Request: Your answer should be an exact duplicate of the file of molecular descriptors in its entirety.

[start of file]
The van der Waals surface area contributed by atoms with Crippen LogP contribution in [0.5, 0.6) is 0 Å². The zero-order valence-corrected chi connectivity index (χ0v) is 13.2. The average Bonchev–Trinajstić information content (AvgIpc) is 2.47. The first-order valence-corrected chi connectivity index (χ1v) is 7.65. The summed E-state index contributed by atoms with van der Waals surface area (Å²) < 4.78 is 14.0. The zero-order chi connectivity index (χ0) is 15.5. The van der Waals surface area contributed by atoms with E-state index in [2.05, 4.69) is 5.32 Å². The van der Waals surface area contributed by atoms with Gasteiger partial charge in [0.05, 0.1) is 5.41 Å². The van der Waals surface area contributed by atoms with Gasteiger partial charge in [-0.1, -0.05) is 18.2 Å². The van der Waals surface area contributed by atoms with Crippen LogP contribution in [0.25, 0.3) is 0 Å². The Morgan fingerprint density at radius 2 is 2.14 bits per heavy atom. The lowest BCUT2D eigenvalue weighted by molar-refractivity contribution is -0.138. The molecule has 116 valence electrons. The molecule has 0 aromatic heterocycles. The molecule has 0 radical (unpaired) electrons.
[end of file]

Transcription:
The van der Waals surface area contributed by atoms with Crippen LogP contribution in [0.5, 0.6) is 0 Å². The zero-order valence-corrected chi connectivity index (χ0v) is 13.2. The average Bonchev–Trinajstić information content (AvgIpc) is 2.47. The first-order valence-corrected chi connectivity index (χ1v) is 7.65. The summed E-state index contributed by atoms with van der Waals surface area (Å²) < 4.78 is 14.0. The zero-order chi connectivity index (χ0) is 15.5. The van der Waals surface area contributed by atoms with E-state index in [2.05, 4.69) is 5.32 Å². The van der Waals surface area contributed by atoms with Gasteiger partial charge in [0.05, 0.1) is 5.41 Å². The van der Waals surface area contributed by atoms with Gasteiger partial charge in [-0.1, -0.05) is 18.2 Å². The van der Waals surface area contributed by atoms with Crippen LogP contribution in [0.25, 0.3) is 0 Å². The Morgan fingerprint density at radius 2 is 2.14 bits per heavy atom. The lowest BCUT2D eigenvalue weighted by molar-refractivity contribution is -0.138. The molecule has 116 valence electrons. The molecule has 0 aromatic heterocycles. The molecule has 0 radical (unpaired) electrons.